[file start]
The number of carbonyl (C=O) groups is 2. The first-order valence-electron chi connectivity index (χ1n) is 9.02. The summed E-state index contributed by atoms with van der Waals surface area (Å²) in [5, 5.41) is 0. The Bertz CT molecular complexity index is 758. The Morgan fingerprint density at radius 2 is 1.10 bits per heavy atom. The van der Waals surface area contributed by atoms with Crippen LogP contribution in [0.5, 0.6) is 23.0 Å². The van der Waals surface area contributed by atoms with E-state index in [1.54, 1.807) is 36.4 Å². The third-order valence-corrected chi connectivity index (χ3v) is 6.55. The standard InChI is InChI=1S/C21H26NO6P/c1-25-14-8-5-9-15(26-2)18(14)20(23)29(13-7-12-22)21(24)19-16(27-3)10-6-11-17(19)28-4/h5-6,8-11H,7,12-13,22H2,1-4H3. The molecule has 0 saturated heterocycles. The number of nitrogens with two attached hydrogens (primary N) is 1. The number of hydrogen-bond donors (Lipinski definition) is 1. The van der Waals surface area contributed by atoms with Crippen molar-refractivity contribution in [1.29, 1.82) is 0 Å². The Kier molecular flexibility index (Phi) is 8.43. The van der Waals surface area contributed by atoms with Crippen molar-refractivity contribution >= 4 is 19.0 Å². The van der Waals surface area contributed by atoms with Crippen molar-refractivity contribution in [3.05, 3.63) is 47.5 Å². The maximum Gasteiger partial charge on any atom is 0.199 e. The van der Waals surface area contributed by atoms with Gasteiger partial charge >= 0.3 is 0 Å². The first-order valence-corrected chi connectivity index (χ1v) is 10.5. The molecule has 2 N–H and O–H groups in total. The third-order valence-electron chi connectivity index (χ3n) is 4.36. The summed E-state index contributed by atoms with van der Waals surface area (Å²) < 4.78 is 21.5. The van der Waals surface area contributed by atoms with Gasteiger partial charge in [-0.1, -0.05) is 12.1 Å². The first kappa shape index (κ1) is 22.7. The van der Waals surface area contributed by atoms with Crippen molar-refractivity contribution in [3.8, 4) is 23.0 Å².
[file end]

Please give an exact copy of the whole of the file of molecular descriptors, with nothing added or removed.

The number of carbonyl (C=O) groups is 2. The first-order valence-electron chi connectivity index (χ1n) is 9.02. The summed E-state index contributed by atoms with van der Waals surface area (Å²) in [5, 5.41) is 0. The Bertz CT molecular complexity index is 758. The Morgan fingerprint density at radius 2 is 1.10 bits per heavy atom. The van der Waals surface area contributed by atoms with Crippen LogP contribution in [0.5, 0.6) is 23.0 Å². The van der Waals surface area contributed by atoms with E-state index in [1.54, 1.807) is 36.4 Å². The third-order valence-corrected chi connectivity index (χ3v) is 6.55. The standard InChI is InChI=1S/C21H26NO6P/c1-25-14-8-5-9-15(26-2)18(14)20(23)29(13-7-12-22)21(24)19-16(27-3)10-6-11-17(19)28-4/h5-6,8-11H,7,12-13,22H2,1-4H3. The molecule has 0 saturated heterocycles. The number of nitrogens with two attached hydrogens (primary N) is 1. The number of hydrogen-bond donors (Lipinski definition) is 1. The van der Waals surface area contributed by atoms with Crippen molar-refractivity contribution in [1.29, 1.82) is 0 Å². The Kier molecular flexibility index (Phi) is 8.43. The van der Waals surface area contributed by atoms with Crippen molar-refractivity contribution >= 4 is 19.0 Å². The van der Waals surface area contributed by atoms with Crippen molar-refractivity contribution in [3.05, 3.63) is 47.5 Å². The maximum Gasteiger partial charge on any atom is 0.199 e. The van der Waals surface area contributed by atoms with Gasteiger partial charge >= 0.3 is 0 Å². The first-order valence-corrected chi connectivity index (χ1v) is 10.5. The molecule has 2 N–H and O–H groups in total. The third-order valence-electron chi connectivity index (χ3n) is 4.36. The summed E-state index contributed by atoms with van der Waals surface area (Å²) < 4.78 is 21.5. The van der Waals surface area contributed by atoms with Gasteiger partial charge in [-0.1, -0.05) is 12.1 Å². The first kappa shape index (κ1) is 22.7. The van der Waals surface area contributed by atoms with Crippen molar-refractivity contribution in [3.8, 4) is 23.0 Å².